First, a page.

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Val Hedlund
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Val Hedlund is the receptionist at NLAE


Was there an event or a person who inspired you to pursue your career path?
My Mom, who grew up on a 28-acre dairy farm, was my hero. After WWII, Mom put her address in the pockets of dresses donated to post war charities which resulted in German pen pals whom we met many times while living in Germany as well as the Midwest. John Deere sent our family to Heidelberg in the late 60s when I was a kid. Back in the Midwest, Mom constantly invited foreign people to join our household. Many Germans stayed at our house as well as Belgian flag dancers and eight Japanese students. This opened my mind to other cultures and opinions. My childhood in Germany and with foreign visitors has added to my enjoyment of reception desk duties, where I get to meet foreign scientists and visitors.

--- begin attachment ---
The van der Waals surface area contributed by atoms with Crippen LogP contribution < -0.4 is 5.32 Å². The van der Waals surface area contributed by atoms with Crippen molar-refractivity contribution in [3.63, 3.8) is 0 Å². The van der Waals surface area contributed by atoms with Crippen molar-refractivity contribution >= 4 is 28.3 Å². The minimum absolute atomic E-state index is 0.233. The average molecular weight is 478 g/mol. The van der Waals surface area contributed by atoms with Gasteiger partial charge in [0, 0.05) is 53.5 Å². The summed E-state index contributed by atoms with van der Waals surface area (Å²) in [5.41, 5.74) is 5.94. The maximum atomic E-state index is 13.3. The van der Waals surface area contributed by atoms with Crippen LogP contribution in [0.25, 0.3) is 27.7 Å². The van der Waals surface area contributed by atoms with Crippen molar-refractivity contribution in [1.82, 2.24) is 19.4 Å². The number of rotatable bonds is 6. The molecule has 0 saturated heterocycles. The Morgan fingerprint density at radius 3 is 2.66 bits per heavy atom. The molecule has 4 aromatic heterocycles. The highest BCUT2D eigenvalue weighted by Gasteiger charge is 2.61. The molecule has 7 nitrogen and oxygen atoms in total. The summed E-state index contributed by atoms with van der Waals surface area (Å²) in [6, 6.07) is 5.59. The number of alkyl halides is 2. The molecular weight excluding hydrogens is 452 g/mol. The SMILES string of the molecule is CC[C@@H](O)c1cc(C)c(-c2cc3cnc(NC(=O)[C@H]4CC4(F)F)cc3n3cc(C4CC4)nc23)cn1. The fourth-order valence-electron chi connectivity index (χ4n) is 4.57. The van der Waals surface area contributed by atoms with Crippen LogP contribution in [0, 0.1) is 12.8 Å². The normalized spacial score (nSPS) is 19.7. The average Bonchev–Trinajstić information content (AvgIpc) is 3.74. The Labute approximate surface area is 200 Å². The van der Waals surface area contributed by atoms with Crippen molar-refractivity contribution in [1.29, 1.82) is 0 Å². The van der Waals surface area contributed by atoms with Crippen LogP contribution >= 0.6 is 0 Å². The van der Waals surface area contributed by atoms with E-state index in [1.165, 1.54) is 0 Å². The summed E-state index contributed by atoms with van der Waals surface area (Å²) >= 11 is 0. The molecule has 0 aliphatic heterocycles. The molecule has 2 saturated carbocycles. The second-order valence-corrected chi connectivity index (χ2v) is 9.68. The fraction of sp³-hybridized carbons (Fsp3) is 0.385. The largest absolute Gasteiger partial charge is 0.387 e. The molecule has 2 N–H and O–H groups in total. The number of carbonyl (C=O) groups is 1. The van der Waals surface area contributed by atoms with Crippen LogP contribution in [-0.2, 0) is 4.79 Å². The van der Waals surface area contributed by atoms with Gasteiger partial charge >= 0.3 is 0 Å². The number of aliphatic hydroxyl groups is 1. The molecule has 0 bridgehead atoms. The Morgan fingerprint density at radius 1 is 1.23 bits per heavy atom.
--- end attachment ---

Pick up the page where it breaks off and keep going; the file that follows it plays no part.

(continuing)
What attracted you to ARS or the NLAE?
I never wanted to work in an administrative job. I wanted to write jazz books, travel, and learn everything I could. I went to George Washington University in Washington DC, worked in the jazz department of Tower records and waitressed at the One Step Down Jazz Club. My interest in biology led me to the Bishop Museum, in Hawaii, the 3rd largest insect collection in the world, a dream job pinning beetles and weevils that had been collected in Papua New Guinea, Philippines, Tonga and Hawaii. The vocational rehab office at ISU placed me at my current job with USDA-ARS-NLAE.

If you could achieve any work-related accomplishment in the next 5-10 years what would it be and why would you choose it?
I’d finish my degree. I moved to Iowa in 2008 to study Biological Pre-Medical Illustration at Iowa State, but I could not get those last 9 credits. I was too ill from breast cancer and chemo.

Tell us something about yourself that might surprise people who know you?
Most people would be surprised to know that I have been visually impaired since 1992 and I taught myself to paint because I lost the ability to read. I relearned reading with cookbooks which were visually easy, and that is how I learned to cook.